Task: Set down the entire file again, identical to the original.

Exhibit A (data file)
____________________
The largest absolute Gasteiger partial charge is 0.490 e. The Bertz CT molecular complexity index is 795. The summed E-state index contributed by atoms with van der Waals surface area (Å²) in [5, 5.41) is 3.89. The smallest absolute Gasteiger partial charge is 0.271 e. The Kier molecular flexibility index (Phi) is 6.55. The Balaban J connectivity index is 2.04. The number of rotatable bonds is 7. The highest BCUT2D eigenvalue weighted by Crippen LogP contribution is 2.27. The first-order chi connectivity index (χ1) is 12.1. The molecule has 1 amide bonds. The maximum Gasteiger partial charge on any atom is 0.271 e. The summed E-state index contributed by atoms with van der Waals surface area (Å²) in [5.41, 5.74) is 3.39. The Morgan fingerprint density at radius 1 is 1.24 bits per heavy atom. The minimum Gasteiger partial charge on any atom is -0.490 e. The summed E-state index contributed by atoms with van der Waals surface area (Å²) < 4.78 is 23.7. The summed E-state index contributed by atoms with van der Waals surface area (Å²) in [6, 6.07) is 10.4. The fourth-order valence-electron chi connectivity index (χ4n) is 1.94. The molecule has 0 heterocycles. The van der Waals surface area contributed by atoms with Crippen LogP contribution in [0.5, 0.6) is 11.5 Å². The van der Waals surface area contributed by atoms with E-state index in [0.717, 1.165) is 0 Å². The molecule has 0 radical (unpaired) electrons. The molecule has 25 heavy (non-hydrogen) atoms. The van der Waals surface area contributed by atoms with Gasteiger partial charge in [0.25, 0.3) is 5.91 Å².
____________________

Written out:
The largest absolute Gasteiger partial charge is 0.490 e. The Bertz CT molecular complexity index is 795. The summed E-state index contributed by atoms with van der Waals surface area (Å²) in [5, 5.41) is 3.89. The smallest absolute Gasteiger partial charge is 0.271 e. The Kier molecular flexibility index (Phi) is 6.55. The Balaban J connectivity index is 2.04. The number of rotatable bonds is 7. The highest BCUT2D eigenvalue weighted by Crippen LogP contribution is 2.27. The first-order chi connectivity index (χ1) is 12.1. The molecule has 1 amide bonds. The maximum Gasteiger partial charge on any atom is 0.271 e. The summed E-state index contributed by atoms with van der Waals surface area (Å²) in [5.41, 5.74) is 3.39. The Morgan fingerprint density at radius 1 is 1.24 bits per heavy atom. The minimum Gasteiger partial charge on any atom is -0.490 e. The summed E-state index contributed by atoms with van der Waals surface area (Å²) < 4.78 is 23.7. The summed E-state index contributed by atoms with van der Waals surface area (Å²) in [6, 6.07) is 10.4. The fourth-order valence-electron chi connectivity index (χ4n) is 1.94. The molecule has 0 heterocycles. The van der Waals surface area contributed by atoms with Crippen LogP contribution in [0.5, 0.6) is 11.5 Å². The van der Waals surface area contributed by atoms with E-state index in [0.717, 1.165) is 0 Å². The molecule has 0 radical (unpaired) electrons. The molecule has 25 heavy (non-hydrogen) atoms. The van der Waals surface area contributed by atoms with Gasteiger partial charge in [0.25, 0.3) is 5.91 Å².